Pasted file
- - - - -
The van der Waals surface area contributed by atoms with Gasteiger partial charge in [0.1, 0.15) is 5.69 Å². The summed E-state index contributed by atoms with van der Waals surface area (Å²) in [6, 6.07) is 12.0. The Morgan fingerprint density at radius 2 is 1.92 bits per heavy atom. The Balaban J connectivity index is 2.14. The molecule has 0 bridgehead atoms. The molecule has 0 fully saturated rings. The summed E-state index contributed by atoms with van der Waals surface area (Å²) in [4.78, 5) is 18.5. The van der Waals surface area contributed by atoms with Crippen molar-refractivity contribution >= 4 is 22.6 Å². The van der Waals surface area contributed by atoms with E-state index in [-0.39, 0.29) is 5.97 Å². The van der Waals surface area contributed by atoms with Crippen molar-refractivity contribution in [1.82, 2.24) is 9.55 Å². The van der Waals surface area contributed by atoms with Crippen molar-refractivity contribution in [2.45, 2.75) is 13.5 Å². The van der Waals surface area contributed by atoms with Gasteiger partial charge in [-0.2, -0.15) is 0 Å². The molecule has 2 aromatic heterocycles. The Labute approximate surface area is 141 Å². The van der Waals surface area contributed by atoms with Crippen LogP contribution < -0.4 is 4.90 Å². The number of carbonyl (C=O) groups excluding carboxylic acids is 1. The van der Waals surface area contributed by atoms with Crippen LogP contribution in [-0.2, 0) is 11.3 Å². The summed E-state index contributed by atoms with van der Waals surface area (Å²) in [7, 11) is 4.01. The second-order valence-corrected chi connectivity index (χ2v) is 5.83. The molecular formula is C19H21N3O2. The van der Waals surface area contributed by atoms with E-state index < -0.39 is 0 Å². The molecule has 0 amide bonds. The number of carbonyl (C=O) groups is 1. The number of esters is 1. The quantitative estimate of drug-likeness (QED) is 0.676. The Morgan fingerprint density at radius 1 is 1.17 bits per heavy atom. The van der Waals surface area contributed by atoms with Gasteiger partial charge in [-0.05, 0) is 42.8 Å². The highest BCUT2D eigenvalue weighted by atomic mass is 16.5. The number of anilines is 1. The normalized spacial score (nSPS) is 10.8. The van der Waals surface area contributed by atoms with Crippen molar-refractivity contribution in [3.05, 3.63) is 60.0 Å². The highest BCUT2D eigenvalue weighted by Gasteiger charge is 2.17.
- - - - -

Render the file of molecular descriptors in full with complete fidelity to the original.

The van der Waals surface area contributed by atoms with Gasteiger partial charge in [0.1, 0.15) is 5.69 Å². The summed E-state index contributed by atoms with van der Waals surface area (Å²) in [6, 6.07) is 12.0. The Morgan fingerprint density at radius 2 is 1.92 bits per heavy atom. The Balaban J connectivity index is 2.14. The molecule has 0 bridgehead atoms. The molecule has 0 fully saturated rings. The summed E-state index contributed by atoms with van der Waals surface area (Å²) in [4.78, 5) is 18.5. The van der Waals surface area contributed by atoms with Crippen molar-refractivity contribution >= 4 is 22.6 Å². The van der Waals surface area contributed by atoms with E-state index in [-0.39, 0.29) is 5.97 Å². The van der Waals surface area contributed by atoms with Crippen molar-refractivity contribution in [1.82, 2.24) is 9.55 Å². The van der Waals surface area contributed by atoms with Crippen molar-refractivity contribution in [2.45, 2.75) is 13.5 Å². The van der Waals surface area contributed by atoms with Gasteiger partial charge in [-0.2, -0.15) is 0 Å². The molecule has 2 aromatic heterocycles. The Labute approximate surface area is 141 Å². The van der Waals surface area contributed by atoms with Crippen LogP contribution < -0.4 is 4.90 Å². The number of carbonyl (C=O) groups excluding carboxylic acids is 1. The van der Waals surface area contributed by atoms with Crippen LogP contribution in [-0.2, 0) is 11.3 Å². The summed E-state index contributed by atoms with van der Waals surface area (Å²) in [7, 11) is 4.01. The second-order valence-corrected chi connectivity index (χ2v) is 5.83. The molecular formula is C19H21N3O2. The van der Waals surface area contributed by atoms with E-state index < -0.39 is 0 Å². The molecule has 0 amide bonds. The number of carbonyl (C=O) groups is 1. The number of esters is 1. The quantitative estimate of drug-likeness (QED) is 0.676. The Morgan fingerprint density at radius 1 is 1.17 bits per heavy atom. The van der Waals surface area contributed by atoms with Gasteiger partial charge in [-0.05, 0) is 42.8 Å². The highest BCUT2D eigenvalue weighted by atomic mass is 16.5. The number of anilines is 1. The normalized spacial score (nSPS) is 10.8. The van der Waals surface area contributed by atoms with Crippen molar-refractivity contribution in [3.05, 3.63) is 60.0 Å². The highest BCUT2D eigenvalue weighted by Gasteiger charge is 2.17.